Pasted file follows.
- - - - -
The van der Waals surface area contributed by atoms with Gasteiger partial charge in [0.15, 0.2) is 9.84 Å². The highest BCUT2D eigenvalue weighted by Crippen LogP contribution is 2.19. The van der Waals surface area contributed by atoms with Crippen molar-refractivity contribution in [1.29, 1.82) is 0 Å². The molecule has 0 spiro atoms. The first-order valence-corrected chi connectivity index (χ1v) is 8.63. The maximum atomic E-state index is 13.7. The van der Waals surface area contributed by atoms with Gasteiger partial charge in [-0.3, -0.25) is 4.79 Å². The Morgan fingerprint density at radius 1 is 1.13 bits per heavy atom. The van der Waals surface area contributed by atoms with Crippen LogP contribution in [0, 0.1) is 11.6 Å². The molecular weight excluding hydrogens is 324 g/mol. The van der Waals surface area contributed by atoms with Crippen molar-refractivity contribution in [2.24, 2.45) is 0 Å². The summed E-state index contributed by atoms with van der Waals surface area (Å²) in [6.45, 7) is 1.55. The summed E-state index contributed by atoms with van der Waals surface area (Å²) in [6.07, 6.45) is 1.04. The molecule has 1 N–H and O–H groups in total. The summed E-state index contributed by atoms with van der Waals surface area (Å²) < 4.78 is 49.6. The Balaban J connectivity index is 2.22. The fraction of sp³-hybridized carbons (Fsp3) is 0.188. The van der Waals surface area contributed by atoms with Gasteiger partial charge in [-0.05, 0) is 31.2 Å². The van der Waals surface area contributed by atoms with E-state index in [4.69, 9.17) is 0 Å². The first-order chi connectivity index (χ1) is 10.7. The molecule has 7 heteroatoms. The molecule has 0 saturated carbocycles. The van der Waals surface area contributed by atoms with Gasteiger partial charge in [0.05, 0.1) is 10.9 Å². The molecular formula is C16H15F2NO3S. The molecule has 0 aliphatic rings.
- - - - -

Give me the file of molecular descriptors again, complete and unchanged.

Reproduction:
The van der Waals surface area contributed by atoms with Gasteiger partial charge in [0.15, 0.2) is 9.84 Å². The highest BCUT2D eigenvalue weighted by Crippen LogP contribution is 2.19. The van der Waals surface area contributed by atoms with Crippen molar-refractivity contribution in [1.29, 1.82) is 0 Å². The molecule has 0 spiro atoms. The first-order valence-corrected chi connectivity index (χ1v) is 8.63. The maximum atomic E-state index is 13.7. The van der Waals surface area contributed by atoms with Gasteiger partial charge in [-0.3, -0.25) is 4.79 Å². The Morgan fingerprint density at radius 1 is 1.13 bits per heavy atom. The van der Waals surface area contributed by atoms with Crippen LogP contribution in [0, 0.1) is 11.6 Å². The molecular weight excluding hydrogens is 324 g/mol. The van der Waals surface area contributed by atoms with Crippen molar-refractivity contribution in [2.24, 2.45) is 0 Å². The summed E-state index contributed by atoms with van der Waals surface area (Å²) in [6.45, 7) is 1.55. The summed E-state index contributed by atoms with van der Waals surface area (Å²) in [6.07, 6.45) is 1.04. The molecule has 1 N–H and O–H groups in total. The summed E-state index contributed by atoms with van der Waals surface area (Å²) < 4.78 is 49.6. The Balaban J connectivity index is 2.22. The fraction of sp³-hybridized carbons (Fsp3) is 0.188. The van der Waals surface area contributed by atoms with Gasteiger partial charge in [-0.05, 0) is 31.2 Å². The van der Waals surface area contributed by atoms with E-state index in [4.69, 9.17) is 0 Å². The first-order chi connectivity index (χ1) is 10.7. The molecule has 7 heteroatoms. The molecule has 0 saturated carbocycles. The van der Waals surface area contributed by atoms with Gasteiger partial charge in [0.05, 0.1) is 10.9 Å². The molecular formula is C16H15F2NO3S. The molecule has 0 aliphatic rings.